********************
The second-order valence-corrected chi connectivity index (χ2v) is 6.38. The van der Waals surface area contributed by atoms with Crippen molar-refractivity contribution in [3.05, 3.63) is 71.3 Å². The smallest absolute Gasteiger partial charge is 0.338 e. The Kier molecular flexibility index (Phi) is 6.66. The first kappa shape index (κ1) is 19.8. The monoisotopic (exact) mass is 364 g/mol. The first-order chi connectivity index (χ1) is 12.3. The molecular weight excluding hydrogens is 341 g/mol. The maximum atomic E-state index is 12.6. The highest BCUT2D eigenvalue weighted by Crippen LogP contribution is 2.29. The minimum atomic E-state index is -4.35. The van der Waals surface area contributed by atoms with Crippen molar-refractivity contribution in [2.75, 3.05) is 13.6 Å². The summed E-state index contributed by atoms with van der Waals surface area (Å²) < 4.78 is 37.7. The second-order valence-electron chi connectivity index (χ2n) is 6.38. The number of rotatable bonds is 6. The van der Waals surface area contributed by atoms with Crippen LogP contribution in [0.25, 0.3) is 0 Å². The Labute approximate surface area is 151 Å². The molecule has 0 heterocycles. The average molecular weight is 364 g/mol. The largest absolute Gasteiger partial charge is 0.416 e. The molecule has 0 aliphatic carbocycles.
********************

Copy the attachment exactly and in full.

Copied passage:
The second-order valence-corrected chi connectivity index (χ2v) is 6.38. The van der Waals surface area contributed by atoms with Crippen molar-refractivity contribution in [3.05, 3.63) is 71.3 Å². The smallest absolute Gasteiger partial charge is 0.338 e. The Kier molecular flexibility index (Phi) is 6.66. The first kappa shape index (κ1) is 19.8. The monoisotopic (exact) mass is 364 g/mol. The first-order chi connectivity index (χ1) is 12.3. The molecular weight excluding hydrogens is 341 g/mol. The maximum atomic E-state index is 12.6. The highest BCUT2D eigenvalue weighted by Crippen LogP contribution is 2.29. The minimum atomic E-state index is -4.35. The van der Waals surface area contributed by atoms with Crippen molar-refractivity contribution in [2.75, 3.05) is 13.6 Å². The summed E-state index contributed by atoms with van der Waals surface area (Å²) < 4.78 is 37.7. The second-order valence-electron chi connectivity index (χ2n) is 6.38. The number of rotatable bonds is 6. The van der Waals surface area contributed by atoms with Crippen LogP contribution in [0.25, 0.3) is 0 Å². The Labute approximate surface area is 151 Å². The molecule has 0 heterocycles. The average molecular weight is 364 g/mol. The largest absolute Gasteiger partial charge is 0.416 e. The molecule has 0 aliphatic carbocycles.